receives in its very first being, and brings into the world 
with it. It would be sufficient to convince unprejudiced 
readers of the falseness of this supposition, if I should only 
show how men, barely by the use of their natural faculties, 
may attain to all the knowledge they have, without the 
help of any innate impressions, and may arrive at certainty, 
without any such original notions. For I imagine any one 
will easily grant that it would be impertinent to suppose the 
ideas of colors innate in a creature to whom God hath 
given sight, and a power to receive them by the eyes from 
external objects ; and no less unreasonable would it be to 
attribute several truths to the impressions of nature and 
innate characters, when we may observe in ourselves facul- 
ties fit to attain as easy and certain knowledge of them, as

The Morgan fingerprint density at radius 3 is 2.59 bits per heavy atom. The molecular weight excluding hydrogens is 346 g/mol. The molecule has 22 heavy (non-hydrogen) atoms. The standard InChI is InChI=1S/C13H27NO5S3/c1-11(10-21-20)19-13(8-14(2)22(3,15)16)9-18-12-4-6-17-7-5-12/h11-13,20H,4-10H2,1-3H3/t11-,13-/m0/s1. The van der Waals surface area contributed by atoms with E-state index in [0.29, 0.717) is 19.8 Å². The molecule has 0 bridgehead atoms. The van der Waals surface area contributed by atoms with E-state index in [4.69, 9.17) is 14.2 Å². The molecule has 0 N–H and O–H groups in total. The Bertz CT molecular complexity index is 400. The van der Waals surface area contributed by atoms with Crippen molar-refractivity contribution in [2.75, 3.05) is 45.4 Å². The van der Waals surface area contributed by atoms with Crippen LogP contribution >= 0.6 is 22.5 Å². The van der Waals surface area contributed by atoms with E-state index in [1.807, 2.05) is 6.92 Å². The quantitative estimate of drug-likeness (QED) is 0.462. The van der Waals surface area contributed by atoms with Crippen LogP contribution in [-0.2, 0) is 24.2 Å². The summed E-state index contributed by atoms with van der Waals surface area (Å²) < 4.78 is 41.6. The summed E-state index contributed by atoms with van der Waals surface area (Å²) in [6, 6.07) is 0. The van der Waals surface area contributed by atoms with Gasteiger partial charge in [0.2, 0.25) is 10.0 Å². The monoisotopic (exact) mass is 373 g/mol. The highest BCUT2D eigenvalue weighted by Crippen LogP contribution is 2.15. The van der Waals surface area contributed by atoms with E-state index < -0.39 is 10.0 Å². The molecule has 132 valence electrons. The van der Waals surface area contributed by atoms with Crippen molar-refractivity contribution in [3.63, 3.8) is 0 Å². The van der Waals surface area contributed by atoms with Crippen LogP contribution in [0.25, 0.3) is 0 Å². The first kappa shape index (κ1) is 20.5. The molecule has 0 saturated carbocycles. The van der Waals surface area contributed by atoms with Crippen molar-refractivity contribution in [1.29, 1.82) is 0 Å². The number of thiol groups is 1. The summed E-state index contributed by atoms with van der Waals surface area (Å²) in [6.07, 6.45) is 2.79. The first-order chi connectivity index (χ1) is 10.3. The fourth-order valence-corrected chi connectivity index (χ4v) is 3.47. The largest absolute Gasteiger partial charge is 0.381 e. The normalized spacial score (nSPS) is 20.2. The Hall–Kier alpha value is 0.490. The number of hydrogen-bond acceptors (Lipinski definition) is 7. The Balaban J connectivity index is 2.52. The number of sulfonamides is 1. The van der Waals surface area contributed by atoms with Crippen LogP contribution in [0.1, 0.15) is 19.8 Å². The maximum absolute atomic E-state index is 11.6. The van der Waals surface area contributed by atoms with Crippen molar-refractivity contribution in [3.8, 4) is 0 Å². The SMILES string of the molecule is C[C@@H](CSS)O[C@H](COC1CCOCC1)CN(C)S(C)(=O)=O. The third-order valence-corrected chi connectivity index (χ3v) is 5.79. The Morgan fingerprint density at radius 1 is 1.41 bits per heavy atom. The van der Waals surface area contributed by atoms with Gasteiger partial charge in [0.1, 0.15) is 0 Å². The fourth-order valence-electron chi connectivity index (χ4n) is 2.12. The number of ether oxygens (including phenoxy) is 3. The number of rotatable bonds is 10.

if they were originally imprinted on the mind. But because 
a man is not permitted without censure to follow his own 
thoughts in the search of truth, when they lead him ever 
so little out of the common road, I shall set down the rea- 
sons that made me doubt of the truth of that opinion, as 
an excuse for my mistake, if I be in one." a 

Now, what are the arguments for the existence of such 
ideas ? First, there is the great argument from the univer- 
sal assent of mankind. But it is necessary at the start to 
dispute the supposed facts. " I shall begin with the specu- 
lative, and instance in those magnified principles of demon-